River Geek: Batman Gets His Mojo Back in the 80s

By on August 6, 2012

As I talked about last week, from the time the Batman television show was cancelled until the 1980s, DC Comics saw a steady decrease in the popularity of Batman. Sales were sluggish and the idea of a Batman movie was seen as a money losing, non-starter.

But in 1980, DC, who itself had struggled for more than a decade to match the sales success of rival Marvel Comics, launched The New Teen Titans (TNTT) monthly series. The book was an instant hit and made Robin, Batman’s former sidekick, one of the most popular characters in comics.

In TNTT, DC saw a formula for success. Take a well known but less than popular character (Robin) and make him the leader of a team (the Teen Titans). Fill that team with B and C level existing characters (Wonder Girl, Changeling, Kid Flash),new characters (Raven, Cyborg, Starfire) and mix in some soap opera elements (personal problems, family issues, relationship issues, sexual tension, hook-ups, etc).

DC decided to apply this formula to Batman. They tapped writer Mike W. Barr and long-time Batman artist Jim Aparo to create a new team, lead by Batman using the same basic formula as TNTT.

The result was Batman and the Outsiders (BATO). The title replaced The Brave and the Bold in 1983 and was a big gamble on DC’s part.

First off, they took Batman out of the JLA. And he didn’t just quit, he did so in memorable fashion. Batman told off Superman and the rest of the JLA members and walked out. Batman teams up with existing heroes Black Lightning and Metamorpho plus new characters Halo, Katana and Geo-Force to for mthe Outsiders.

The title was an instant best seller. Part of the attraction was Geo-Force. The character was the half-brother of Terra, a new character in TNTT. But it was also fans taking a chance on DC’s new, modern style.

(It should be noted DC tried this formula with other titles. Some were successful while others, like the JLA Detroit era, were not so much, but that’s a story for another day)

A Dark Knight Again

The Batman of BATO was very much in the vein of the O’Neil/Adams version. Batman was a dark, driven avenger of justice. His dedication to fighting crime bordered on obsession. To his team he was a jerk. He treated them like employees and didn’t care nor seek their approval or admiration. He once described them as a weapon for him to yield.

This hard edged, driven version of Batman proved popular and that same edge began to bleed into the Batman monthly title and Detective Comics.

It also paved the way for DC to allow more risks with the character opening the door for one of the great books in comic history.

Frank Miller made his name at Marvel. He started as an artist and gained immediate fame on Daredevil. But it was after he took over as writer that Miller really found his calling. Always a second stringer, Miller made Daredevil a must read title. He introduced a level of sophistication and violence to the title that pushed boundaries but won over fans and critics alike.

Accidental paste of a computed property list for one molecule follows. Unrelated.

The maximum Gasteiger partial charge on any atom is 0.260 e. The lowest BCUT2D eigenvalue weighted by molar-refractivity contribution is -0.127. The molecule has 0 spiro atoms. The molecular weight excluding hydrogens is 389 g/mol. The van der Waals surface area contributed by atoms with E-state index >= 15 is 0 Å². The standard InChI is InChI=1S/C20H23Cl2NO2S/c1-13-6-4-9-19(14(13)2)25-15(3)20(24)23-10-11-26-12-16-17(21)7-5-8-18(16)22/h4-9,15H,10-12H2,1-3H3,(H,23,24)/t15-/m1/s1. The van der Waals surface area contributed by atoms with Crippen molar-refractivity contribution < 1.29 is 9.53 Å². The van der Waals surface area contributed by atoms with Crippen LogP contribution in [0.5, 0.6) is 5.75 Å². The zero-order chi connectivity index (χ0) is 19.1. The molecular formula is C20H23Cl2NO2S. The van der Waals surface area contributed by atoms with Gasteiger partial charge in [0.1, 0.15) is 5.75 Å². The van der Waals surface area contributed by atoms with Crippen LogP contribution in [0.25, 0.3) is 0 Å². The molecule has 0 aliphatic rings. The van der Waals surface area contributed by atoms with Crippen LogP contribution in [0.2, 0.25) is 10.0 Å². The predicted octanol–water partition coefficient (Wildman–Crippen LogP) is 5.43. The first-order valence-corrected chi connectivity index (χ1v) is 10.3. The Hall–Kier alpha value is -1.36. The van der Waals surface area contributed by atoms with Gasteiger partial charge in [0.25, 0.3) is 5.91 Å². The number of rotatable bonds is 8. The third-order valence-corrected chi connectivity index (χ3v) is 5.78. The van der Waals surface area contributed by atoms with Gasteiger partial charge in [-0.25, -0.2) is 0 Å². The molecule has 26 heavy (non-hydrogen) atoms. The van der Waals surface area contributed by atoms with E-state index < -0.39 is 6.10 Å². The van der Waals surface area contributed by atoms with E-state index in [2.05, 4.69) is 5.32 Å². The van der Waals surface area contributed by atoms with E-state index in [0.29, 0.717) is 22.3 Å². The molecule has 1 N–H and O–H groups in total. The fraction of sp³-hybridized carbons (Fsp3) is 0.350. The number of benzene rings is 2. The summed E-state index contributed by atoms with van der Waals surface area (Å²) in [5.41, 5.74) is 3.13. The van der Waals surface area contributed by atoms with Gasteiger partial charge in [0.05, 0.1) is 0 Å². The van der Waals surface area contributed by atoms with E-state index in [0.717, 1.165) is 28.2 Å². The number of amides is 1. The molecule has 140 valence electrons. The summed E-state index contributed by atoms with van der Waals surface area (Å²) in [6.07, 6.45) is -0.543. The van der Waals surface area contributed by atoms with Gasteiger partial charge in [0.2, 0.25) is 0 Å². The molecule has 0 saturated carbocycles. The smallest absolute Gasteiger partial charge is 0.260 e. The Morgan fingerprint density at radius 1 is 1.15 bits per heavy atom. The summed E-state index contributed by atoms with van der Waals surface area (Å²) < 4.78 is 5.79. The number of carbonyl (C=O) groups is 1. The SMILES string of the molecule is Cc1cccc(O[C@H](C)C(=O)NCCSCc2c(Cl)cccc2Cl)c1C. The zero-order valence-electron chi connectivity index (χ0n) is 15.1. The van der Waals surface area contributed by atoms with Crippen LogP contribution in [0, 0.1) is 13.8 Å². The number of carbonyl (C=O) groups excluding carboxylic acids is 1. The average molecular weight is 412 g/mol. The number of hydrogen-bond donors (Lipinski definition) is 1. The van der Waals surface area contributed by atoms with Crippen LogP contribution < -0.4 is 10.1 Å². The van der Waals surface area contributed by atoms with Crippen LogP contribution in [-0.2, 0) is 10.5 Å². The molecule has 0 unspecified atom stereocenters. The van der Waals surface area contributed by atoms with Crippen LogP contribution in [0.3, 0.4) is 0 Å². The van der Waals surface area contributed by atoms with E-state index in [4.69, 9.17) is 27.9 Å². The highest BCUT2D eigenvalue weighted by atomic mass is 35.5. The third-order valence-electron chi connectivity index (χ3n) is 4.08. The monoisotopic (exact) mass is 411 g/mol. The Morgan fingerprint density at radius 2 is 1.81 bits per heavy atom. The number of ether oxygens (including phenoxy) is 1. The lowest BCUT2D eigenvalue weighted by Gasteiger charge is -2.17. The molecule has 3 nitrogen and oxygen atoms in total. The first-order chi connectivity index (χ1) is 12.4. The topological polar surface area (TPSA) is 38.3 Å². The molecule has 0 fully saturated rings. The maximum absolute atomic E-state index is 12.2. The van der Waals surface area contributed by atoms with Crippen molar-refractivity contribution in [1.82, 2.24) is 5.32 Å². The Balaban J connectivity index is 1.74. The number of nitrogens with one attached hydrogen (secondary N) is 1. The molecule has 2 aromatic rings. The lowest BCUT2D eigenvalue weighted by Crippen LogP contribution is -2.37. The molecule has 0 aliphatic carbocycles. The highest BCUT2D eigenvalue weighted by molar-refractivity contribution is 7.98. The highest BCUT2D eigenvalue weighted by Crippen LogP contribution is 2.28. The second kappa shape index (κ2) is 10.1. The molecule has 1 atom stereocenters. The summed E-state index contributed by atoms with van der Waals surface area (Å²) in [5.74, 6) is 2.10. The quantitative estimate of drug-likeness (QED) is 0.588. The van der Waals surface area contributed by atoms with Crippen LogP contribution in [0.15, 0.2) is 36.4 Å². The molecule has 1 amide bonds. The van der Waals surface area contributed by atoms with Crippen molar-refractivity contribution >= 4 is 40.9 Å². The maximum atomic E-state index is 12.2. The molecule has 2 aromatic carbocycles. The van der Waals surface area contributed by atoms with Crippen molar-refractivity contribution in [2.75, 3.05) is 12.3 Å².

In 1986 DC released Batman: The Dark Knight Returns (TDKR). Written and drawn by Miller the four-issue limited series featured a 55-year-old Bruce Wayne coming out of a 10 year retirement. TDKR takes place in a dystopian future where all heroes have been forced into retirement and Superman remains active by working as a tool of the federal government.

Well written, dark and violent, the series garnered widespread mainstream attention. The level of
violence and mature themes in a book starring what the general public saw as a “kids” character shocked some. Miller has said former Batman writers gave him hell over the story and some fans and critics accused him of turning Batman into a fascist.

Regardless of the reaction, TDKR changed the game for Batman. The new direction for the character was dark, driven and violent. The change was felt up and down the Batman line of books. TDKR served as the new template for Batman’s stories and his personality. It should also be noted that TDKR and Watchmen were largely considered responsible for the “grim and gritty” era of mature titles that followed in comics.

Miller was tasked with rewriting Batman’s origin. That happened in Batman: Year One. In typical Miller fashion he went too far for some, especially when he implied Selina Kyle, Catwoman, was working as a prostitute.

Regardless of some negative reaction from that time on Batman was “cool” once again. His books began to sell and the once dead Batman movie was fast tracked and released in 1989, becoming a box office hit.

Batman’s popularity has never fallen since. Even though all comics suffered a drop in sales in the mid-90s, Batman has remained a top selling comic book character, spawning movies, cartoon series, toys and mother merchandise. The latest movie trilogy has been a box office and critical smash and comics featuring Batman are almost universally best sellers.

Zip. Pow. Cha-Ching.